2. I too struggled against getting a Kindle, but ebooks can be exceptionally handy, and I’m always a fan of space saving devices like that even if they don’t quite have the beauty of physical books. I’m glad that you found a method of of making both types of libraries work for you!

        Liked by 2 people

  2. I was also never going to get a Kindle. Now I have two. Netgalley is still my go to for ARCs. I did go on and register for this one, but I doubt the rewards will be as great as the other service. Rewards meaning ebooks. 🙂

    Liked by 2 people

  3. As a reader I wouldn’t bother with it. I have enough on my to-read-pile from friends’ recommendations, goodreads/social media recommendations, and new releases from favourite authors. As a writer I think it’s an interesting idea but I’m not really sure how it adds to the discoverability of new writers. Data to a degree measures trends, I think, rather than uncovering new talent. But I could be completely wrong about that!

    Liked by 1 person

  4. Hmm… This is an interesting concept, to be sure. It reminds me a bit of Netgalley, except for the research aspect going on in the background. However, I prefer Netgalley because, while I do have to be accepted to receive a copy of the ARC by the publisher, I don’t have to pay for it. Honestly, if I’m getting an ebook, I don’t want to pay. If I’m going to pay for a book, I want a hard copy. That’s just my mindset, which is why something like Jellybooks probably isn’t my idea of an interesting draw. That and I have so many other hardcopy books and eARCS to read right now that I’d probably never get around to the books I found on Jellybooks. (Just like I’m not getting around to the books I currently own. :p)

    Liked by 1 person

    1. Wanting physical books for your money is completely reasonable. (Besides, it is much more fun to look at a bookshelf full of books than it is to scroll through covers online.) I’m also fairly sure that some countries charge extra taxes on electronic books because they believe ebooks don’t offer enough ‘value’ on their own. Those taxes may only apply to public libraries/universities though; I’m not as certain about how it works with individual readers.

      Liked by 1 person

  5. Hmm… I reckon this would only provide data about the very small subset of readers who hang around online and join things like NetGalley. Most readers just buy books or go to the library – only bookish obsessives (like me!) are likely to sign up for these kinds of things. So I reckon the data will be seriously skewed towards avid readers who enjoy trying new things, and we all mostly have hundreds of books hanging around on our e-readers already. And of course it excludes entirely the vast number of readers who don’t use e-readers at all. I’m not sure therefore how useful it would be in finding out anything about the “market”…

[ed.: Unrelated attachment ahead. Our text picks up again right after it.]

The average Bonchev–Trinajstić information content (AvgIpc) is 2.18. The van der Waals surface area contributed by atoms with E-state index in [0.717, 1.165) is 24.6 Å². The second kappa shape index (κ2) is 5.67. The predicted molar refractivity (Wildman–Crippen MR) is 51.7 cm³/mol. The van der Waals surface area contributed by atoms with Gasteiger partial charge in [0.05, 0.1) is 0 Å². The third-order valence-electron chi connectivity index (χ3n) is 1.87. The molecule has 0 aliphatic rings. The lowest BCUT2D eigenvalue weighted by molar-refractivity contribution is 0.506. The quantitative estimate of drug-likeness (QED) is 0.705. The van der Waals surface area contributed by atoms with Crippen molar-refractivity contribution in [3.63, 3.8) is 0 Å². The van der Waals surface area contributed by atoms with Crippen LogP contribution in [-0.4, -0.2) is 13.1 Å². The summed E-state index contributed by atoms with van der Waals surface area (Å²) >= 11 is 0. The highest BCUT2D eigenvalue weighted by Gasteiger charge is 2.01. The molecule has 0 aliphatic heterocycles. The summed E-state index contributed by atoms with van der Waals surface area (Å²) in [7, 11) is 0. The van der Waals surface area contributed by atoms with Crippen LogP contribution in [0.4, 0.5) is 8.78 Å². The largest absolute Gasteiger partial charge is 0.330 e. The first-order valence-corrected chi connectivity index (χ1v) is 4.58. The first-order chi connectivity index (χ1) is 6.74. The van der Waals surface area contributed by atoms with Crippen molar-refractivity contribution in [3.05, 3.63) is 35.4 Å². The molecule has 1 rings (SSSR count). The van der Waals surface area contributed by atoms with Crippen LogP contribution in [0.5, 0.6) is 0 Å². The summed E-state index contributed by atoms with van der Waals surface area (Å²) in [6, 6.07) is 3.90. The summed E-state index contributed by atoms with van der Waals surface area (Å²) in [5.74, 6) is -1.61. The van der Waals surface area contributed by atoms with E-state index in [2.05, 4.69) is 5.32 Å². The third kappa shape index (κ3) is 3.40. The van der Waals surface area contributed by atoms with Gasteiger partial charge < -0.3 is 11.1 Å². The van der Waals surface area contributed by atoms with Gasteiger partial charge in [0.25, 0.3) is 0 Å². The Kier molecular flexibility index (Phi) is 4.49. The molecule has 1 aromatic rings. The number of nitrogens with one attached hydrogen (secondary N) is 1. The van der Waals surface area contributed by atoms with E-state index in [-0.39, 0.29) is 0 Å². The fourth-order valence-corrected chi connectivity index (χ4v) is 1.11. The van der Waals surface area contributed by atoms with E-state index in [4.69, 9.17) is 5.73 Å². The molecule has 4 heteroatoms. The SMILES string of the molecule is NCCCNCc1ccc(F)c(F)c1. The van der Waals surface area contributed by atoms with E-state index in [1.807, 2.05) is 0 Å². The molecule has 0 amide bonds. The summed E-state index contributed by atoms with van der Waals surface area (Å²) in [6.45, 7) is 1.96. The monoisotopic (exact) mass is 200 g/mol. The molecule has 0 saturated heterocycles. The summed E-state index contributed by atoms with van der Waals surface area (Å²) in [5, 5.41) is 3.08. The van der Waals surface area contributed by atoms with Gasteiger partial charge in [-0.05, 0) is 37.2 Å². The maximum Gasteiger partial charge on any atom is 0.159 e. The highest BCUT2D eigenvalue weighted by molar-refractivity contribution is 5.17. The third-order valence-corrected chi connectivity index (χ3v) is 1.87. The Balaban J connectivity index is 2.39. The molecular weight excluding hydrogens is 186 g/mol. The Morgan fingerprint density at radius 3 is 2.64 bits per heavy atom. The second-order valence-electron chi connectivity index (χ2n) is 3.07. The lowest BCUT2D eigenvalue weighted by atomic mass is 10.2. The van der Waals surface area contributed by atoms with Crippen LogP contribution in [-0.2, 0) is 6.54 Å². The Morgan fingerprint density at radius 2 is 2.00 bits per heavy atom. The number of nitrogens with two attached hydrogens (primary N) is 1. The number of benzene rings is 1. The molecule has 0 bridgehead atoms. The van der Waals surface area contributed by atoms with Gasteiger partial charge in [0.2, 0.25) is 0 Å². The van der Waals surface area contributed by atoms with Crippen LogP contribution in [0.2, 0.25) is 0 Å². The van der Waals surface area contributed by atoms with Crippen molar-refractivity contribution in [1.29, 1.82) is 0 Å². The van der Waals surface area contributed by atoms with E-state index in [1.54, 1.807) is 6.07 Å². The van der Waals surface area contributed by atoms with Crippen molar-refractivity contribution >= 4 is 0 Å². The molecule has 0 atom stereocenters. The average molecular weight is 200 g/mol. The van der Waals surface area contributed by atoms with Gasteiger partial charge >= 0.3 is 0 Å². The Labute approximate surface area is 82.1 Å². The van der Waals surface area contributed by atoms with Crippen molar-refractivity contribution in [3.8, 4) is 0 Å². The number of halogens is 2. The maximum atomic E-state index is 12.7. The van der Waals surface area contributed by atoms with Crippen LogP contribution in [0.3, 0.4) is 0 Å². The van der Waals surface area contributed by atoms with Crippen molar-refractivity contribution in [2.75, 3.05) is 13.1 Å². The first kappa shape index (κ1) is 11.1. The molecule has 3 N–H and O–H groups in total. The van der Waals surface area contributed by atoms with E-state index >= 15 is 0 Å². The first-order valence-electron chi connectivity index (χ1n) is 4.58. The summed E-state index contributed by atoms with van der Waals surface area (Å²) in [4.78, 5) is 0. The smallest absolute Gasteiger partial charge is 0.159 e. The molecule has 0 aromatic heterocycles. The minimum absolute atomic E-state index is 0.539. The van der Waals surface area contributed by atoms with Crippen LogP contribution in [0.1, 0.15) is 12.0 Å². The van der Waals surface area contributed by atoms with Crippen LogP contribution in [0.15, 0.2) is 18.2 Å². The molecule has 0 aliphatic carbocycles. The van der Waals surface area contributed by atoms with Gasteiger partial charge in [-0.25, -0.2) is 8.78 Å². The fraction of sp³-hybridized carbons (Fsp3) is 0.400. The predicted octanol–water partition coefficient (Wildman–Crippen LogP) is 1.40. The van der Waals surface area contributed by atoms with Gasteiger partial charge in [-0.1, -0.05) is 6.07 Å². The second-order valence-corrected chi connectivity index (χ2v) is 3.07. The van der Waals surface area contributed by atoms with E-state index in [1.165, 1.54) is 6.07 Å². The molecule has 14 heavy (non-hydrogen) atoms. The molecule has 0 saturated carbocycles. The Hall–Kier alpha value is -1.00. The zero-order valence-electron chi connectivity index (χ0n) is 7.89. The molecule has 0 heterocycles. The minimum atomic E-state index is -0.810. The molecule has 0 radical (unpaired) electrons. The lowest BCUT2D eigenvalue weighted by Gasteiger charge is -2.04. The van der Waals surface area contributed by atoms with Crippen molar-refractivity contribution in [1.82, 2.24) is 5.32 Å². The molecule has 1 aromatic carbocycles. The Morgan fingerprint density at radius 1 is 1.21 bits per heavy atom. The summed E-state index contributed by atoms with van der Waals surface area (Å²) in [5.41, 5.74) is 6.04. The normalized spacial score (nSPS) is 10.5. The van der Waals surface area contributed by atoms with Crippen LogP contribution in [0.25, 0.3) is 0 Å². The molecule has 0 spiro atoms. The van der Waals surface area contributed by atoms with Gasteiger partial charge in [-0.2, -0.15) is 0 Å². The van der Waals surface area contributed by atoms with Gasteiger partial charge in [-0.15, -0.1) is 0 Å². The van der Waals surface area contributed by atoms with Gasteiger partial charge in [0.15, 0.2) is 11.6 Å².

Liked by 1 person

    1. It definitely only provides a small subset of data! I imagine that marketing folks would have to keep in mind what types of people are using the service. I do, however, think that it may be good for seeing very broad patterns. For example, if one book’s data drastically differs from the collected data norms either in a positive or negative way, the publisher will likely look into why that is.

      You are right though that the vast number of readers still go for physical books, and I don’t blame them! My bulging bookcases say that there is still something special about being able to turn pages and smell ink.

      Liked by 1 person

    1. Once you sign up for the program, Jellybooks sends you an invitation to begin reading. Not everyone who signs up receives an invitation, and it is region specific. For example, if they don’t have any spaces for people from Brazil available, they won’t send out an invite. I do believe there is a waiting list though, and Jellybooks keeps names in a system and gives out new invites as spots open.

      Unfortunately since I don’t work for them, I don’t know the ins-and-outs of their process, but I hope that the information I did provide helps!